Medical dictionaries and glossaries were composed by a number of medieval Islamic scholars, many of them focusing upon medical terminology.
In 1518/924 Muḥammad ibn Yūsuf al-Harawī composed in Arabic an alphabetical medical dictionary and encyclopedia. It covered anatomical and pathological terms and concepts, medicinal substances, and prominent physicians, with all the entries arranged alphabetically. NLM has one copy of this comprehensive medical dictionary (MS A 6), catalogued below.
In addition, NLM has two copies (MS A 16 and MS A 84) of the only known treatise by Mas‘ūd ibn Muḥammad al-Sijzī, who worked sometime before 1334/734. His treatise is a relatively short introduction to the medical art, written in Arabic, that focuses upon medical terminology. It consists of three sections: the first concerns medical and pharmaceutical terms and the names of diseases, the second is on medicinal substances and how they might be prepared, while the third concerns compound remedies and their various types and methods of preparation. This treatise was catalogued earlier with the general medical encyclopedias, since, in the course of the treatise, all the basic medical, physiological, and pathological ideas current at the time are explained (MS A 16, item 1) (MS A 84; item 1).
For a discussion of medieval Islamic medical glossaries and dictionaries, see Ullmann, Medizin, pp. 234-241 and 288-292.
In 1518/924 Muḥammad ibn Yūsuf al-Harawī composed in Arabic an alphabetical medical dictionary and encyclopedia titled Baḥr al-jawāhir. It covered anatomical and pathological terms and concepts, medicinal substances, and prominent physicians, with all the entries arranged alphabetically. NLM has one copy of this comprehensive medical dictionary (MS A 6).
al-Harawī also wrote a lexicon titled Jawāhir al-lughah, in three chapters: the first explaining terminology for parts of the body (in alphabetical order), the second on the names of simple and compound drugs (also in alphabetical order), and the third names of diseases, presented in order from head to toe according to their locations. An autograph copy of Jawāhir al-lughah exists in which the author states that he completed the correction of the treatise in 898/1492 (London, Wellcome Library for the History and Understanding of Medicine, MS Arab. 143).
The Baḥr al-jawāhir is a very different treatise than Jawāhir al-lughah. It was written later, in 924/1518, and it has no subdivisions, but rather presents all the medical terminology together in alphabetical order, with the explanations of the numerous anatomical, pathological and medicinal terms mostly in Arabic but sometimes in Persian. For a comparison of the two treatises, see A.Z. Iskandar, "Jawahir al-lughah wa-Bahr al-jawahir: mu‘jaman mukhtalifan lil-tabib Muhammad ibn Yusuf al-Harawi" [in Arabic], al-Mashriq (1963) vol. 57, pp. 331-334 and 7 plates; also Iskandar, "Wellcome, pp. 68-9.
In the introduction to his Baḥr al-jawāhir, al-Harawi lists the sources he consulted. In addition to various general dictionaries, such as al-Qamus by Firuzabadi (d. 1414), the author consulted for medical sources the Qānūn and its commentaries and Shifa' [both by Ibn Sīnā (Avicenna)], al-Minhaj [either the K. Minhaj al-dukkan by Ibn al-‘Attar al-Kuhin or K. Minhaj al-bayan fi-ma yasta‘miluhu al-insan by Ibn Jazlah], al-jami‘ [probably K. al-jami‘ li-mufradat al-adwiyah wa-al-aghdhiyah by Ibn al-Baytar], al-Taqwim [by Ibn Butlan], al-Hawi al-kabir [by al-Rāzī], and al-Mujiz [by Ibn al-Nafis] and its commentaries. Al-Harawi then adds that for what he did not find in these books, he relied upon discussions with learned physicians and the experienced authorities (bi-al-sama‘ min al-atibba' al-‘alimin wa-al-‘ulama’ al-mutajarrabin). In the course of the work itself, a large number of authorities are cited by name.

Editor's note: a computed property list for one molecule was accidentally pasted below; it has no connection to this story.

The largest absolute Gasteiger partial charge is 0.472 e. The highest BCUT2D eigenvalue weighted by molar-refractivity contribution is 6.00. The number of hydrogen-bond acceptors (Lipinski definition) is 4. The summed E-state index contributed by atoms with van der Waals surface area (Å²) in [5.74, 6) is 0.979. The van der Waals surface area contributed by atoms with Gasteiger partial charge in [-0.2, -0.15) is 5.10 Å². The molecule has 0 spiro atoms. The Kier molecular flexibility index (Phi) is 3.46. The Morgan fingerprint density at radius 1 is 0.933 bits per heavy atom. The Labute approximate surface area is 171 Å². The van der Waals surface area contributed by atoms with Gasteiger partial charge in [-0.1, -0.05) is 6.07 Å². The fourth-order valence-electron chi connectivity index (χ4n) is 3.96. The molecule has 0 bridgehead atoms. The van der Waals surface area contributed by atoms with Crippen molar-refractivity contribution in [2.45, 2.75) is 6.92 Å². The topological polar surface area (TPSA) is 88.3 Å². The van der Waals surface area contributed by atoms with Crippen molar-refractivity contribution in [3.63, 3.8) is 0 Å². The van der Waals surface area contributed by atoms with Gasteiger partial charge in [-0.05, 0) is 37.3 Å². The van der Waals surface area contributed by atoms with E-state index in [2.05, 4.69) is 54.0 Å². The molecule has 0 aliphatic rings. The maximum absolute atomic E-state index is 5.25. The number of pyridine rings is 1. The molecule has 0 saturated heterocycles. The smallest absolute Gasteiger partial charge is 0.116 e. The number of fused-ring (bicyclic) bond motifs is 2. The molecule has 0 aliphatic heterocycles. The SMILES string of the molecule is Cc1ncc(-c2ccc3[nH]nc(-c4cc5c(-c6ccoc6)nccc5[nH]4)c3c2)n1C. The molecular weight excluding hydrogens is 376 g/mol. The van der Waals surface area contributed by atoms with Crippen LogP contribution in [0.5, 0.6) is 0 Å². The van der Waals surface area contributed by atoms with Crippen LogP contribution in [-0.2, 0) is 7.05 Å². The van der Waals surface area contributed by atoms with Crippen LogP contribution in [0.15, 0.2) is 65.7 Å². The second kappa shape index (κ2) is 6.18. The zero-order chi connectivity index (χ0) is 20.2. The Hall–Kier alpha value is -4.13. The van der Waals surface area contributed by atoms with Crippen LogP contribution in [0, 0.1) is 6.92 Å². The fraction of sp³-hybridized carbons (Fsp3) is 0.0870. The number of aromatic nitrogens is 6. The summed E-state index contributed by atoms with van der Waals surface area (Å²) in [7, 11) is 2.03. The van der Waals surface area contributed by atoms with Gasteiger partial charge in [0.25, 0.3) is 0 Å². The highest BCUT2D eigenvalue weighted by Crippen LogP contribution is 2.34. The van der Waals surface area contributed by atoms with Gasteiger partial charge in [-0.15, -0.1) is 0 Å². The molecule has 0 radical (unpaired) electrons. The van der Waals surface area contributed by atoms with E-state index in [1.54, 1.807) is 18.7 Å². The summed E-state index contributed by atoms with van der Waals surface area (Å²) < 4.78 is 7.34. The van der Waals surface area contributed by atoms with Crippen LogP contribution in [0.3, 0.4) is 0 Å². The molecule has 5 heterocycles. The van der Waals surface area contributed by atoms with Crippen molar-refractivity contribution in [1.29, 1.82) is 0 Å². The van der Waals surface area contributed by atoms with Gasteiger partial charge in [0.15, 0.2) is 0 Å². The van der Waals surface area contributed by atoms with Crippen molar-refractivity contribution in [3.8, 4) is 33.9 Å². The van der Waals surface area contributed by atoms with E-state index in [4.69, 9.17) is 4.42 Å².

For other copies, see Ullmann, Medizin, p. 237 note 4; Iskandar "UCLA", p. 39; Iskandar, "Wellcome, pp. 86-88; GAL-S, vol. 2, p. 592 no. 1; and Savage-Smith, "Bodleian"", MS Ouseley 174; Palo Alto, California, Stanford University, Lane Medical Library, MS Z 292, copied in 27 Muharram 1229/ 19 January 1814.
An edition of the treatise was published in 1830 as The Buhr-ool Juwahir: a medical dictionary by Mohammad bin Yoosoof, the physician of Herat, ed. by Hukeem Abdool Mujeed, Calcutta, 1830.
Baḥr al-jawāhir fī taḥqīq al-muṣṭalaḥāt al-ṭibbīyah (MS A 6, item 1)
The opening of a medical dictionary written in 1518/924 by Muḥammad ibn Yūsuf al-Harawī. The copy is undated, probably 17th century.m
Arabic (with occasional Persian). 403 leaves (fols. 1b-403a). Dimensions 20.5 x 14.0 (text area 16.0 x 9.2) cm; 13 lines per page. The title Baḥr al-jawāhir is given fol. 3a. The author's name is supplied on fol. 1b as Muḥammad ibn Yūsuf al-tabib al-Harawī.
The copy is undated and unsigned. The appearance of the paper, ink, and script suggests a date of the 17th century.
A complete copy. Several folios are out of order: fols. 17/24, 25/32, 105/112, and 313/320 have been interchanged; a folio is missing between fols. 35 and 36; fol. 127 should be inserted between 192 and 193; fol. 288 should be inserted between 296 and 297. The text is written in medium-small ta‘liq in black ink with headings in red.
The brown glossy paper has very indistinct horizontal laid lines and no visible chain lines. The edges have been trimmed from their original size. The paper is severely worm-eaten and repairs have been made to many of the leaves.
The volume consists of 422 leaves. Fol. 422b is blank. Item 1 (fols. 1b-403a) is here catalogued; item 2 (fols. 403b-422a) is an anonymous Persian treatise on talismans (MS A 6, item 2).
The volume was purchased in 1941 by the Army Medical Library from A. S. Yahuda, who acquired it from dealer in Aligarh (ELS No. 1715; Med. 26).
Schullian/Sommer, Cat. of incun. & MSS. entry A 6, pp. 298-9.
NLM Microfilm Reel: FILM 48-110 no. 6